Daily Archives: October 30, 2012

See any FEMA workers helping out last night?

Romney’s right: place disaster relief back in the hands of local and state governments who know far better than a Washington bureaucrat what aid is needed where.

KEVIN WILLIAMSON: Yes, We Should Cut FEMA: The agency has managed to waste truly shocking amounts of money.

Also, the heroic first responders you saw last night were mostly NYPD and NYFD, and their counterparts in New Jersey, etc. With the exception of the Coast Guard, nearly all the rescuing was being done by state and municipal employees, not by FEMA. The Democrats’ FEMA-worship is an insult to the people who are shouldering the greater part of the load, and the danger.

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Stubbornly ignorant and arrogant too

Doomsday, 1975

Rather than wait around for the power to be restored (which it now is) I went up to Maine today to help out my son John. The drive up gave me an opportunity to listen to various people express shock and surprise at the effect of a major storm on beachfront properties. Governor Christie exclaimed that he’d never have imagined such devastation, NPR rang up the usual empty heads to discuss global warming – induced severe weather and on and on and on. New York Governor Cuomo,speaking of river waters flooding the new World Trade Center site, sums up our governing class’s grasp of reality and science neatly:  ““When this space was built, there was no assumption that the river could overcome the bank,” he said. “We’ve just ignored it. We’ve just been blind to it.”

Duh.

To be surprised at this damage is to admit to a lifetime of deliberate ignorance. In 1973 a geology professor of mine used to rail against the insanity of building homes on barrier islands and emergency facilities like hospitals and fire stations on fault zones and flood plains. This was long before global warming was invented; in fact, it was even before the “settled science” told us we were doomed to suffer an ice age. Common sense and a knowledge of geology dictated that you don’t build where destruction is certain.

Warmists ridicule creationists for believing that the earth is just 7,000 years old, but to a warmest, 7,000 years is as irrelevant as 7 billion. A warmist refuses to look beyond 100 years, and therefore any storm, tidal surge, temperature rise or global climate change at all that exceeds what happened in the past century is, within their world, unprecedented, in the literal sense that it has never happened before.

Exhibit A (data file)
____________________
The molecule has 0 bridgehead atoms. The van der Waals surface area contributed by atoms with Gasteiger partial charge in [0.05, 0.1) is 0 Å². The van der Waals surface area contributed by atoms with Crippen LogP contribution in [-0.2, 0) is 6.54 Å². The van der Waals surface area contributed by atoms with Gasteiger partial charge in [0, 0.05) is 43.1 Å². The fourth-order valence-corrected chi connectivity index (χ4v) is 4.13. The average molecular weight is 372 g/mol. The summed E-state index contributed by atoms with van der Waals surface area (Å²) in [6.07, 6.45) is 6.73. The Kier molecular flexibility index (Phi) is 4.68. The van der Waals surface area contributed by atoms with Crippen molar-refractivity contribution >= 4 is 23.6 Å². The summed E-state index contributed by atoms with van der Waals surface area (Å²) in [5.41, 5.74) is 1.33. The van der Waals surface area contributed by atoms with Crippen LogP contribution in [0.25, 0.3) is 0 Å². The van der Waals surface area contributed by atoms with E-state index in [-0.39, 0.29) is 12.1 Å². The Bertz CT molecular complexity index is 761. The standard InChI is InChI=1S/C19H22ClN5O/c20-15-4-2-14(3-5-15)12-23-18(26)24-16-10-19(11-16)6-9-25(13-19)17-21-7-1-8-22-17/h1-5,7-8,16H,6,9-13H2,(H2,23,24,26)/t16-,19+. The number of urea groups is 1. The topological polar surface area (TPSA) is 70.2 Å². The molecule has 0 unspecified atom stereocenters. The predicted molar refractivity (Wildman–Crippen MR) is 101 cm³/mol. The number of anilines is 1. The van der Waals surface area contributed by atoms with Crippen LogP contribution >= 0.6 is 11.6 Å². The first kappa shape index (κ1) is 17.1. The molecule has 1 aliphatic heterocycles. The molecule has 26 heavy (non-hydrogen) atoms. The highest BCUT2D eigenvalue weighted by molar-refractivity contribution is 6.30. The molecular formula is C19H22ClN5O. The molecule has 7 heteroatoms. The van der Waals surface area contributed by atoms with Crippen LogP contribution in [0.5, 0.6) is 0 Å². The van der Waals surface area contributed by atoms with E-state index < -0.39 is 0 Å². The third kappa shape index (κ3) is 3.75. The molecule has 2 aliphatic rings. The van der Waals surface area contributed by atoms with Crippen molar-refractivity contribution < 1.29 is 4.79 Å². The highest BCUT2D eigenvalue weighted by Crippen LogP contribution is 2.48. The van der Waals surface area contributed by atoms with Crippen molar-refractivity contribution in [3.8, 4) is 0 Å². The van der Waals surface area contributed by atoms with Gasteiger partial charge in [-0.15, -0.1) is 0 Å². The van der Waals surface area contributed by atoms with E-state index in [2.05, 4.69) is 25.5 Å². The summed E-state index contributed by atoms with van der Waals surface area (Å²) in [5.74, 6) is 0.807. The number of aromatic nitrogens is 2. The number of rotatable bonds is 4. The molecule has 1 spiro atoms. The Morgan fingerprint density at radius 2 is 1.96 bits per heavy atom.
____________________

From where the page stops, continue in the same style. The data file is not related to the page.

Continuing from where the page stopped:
How else can one explain the decision of New York Hospital, located in lower Manhattan in the lowest part of the island and flanked by two rivers and the ocean, to place its sole emergency generator in its basement? “Gee, it never flooded before, and if it weren’t for this darned global warming it would never have happened this time.” Various public officials used the same reasoning today to explain why the subways flooded, railroad tracks were washed away and homes swept into the sea: “who’d have expected that?”

Well my professor did, and so did everyone who’s ever even cracked a geology textbook. There’s no way to move an entire infrastructure out of harms way in an instant, but if our various governments had used the past 40 years to move things up as the original equipment wore out, there would be less damage today. Instead, we get a prescription to spend trillions, shut down the western world’s economy and impoverish the globe, all because the pointy-heads are worried about seeing weather that hasn’t occurred since the dawn of creation: 1938.

Let’s concede the modern rationalists their point about the age of the earth and date it as billions of years old. Only the most arrogant sort of person could claim that a mere century’s worth of time establishes the benchmark for what we’re entitled to expect from our globe – it’s larger, much larger, than we are. To pretend surprise or, worse, to actually be surprised when that is brought home is ridiculous.

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Sun’s out

Local readers can figure that out for themselves of course, but it’s all over except for a massive clean up. How are you folks in its next destination, the Midwest doing?

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Mike Finkbeiner was right

Based in his previous surveys of my and Pal Nancy’s houses and his charting of yesterday’s surges he’d predicted neither would flood- water came to Nancy’s deck, leaving maybe a foot or less before the furnace went, but a miss is as good as a mile.
Some of the houses on the other side of the creek, which are lower, look damp but no word yet.
Winding creeks are excellent protection against wave damage- there’s a price to pay for a spectacular view of the Sound. Most owners I know, however, have always been willing to pay that price, which I understand and if I could afford the real estate, would do myself.

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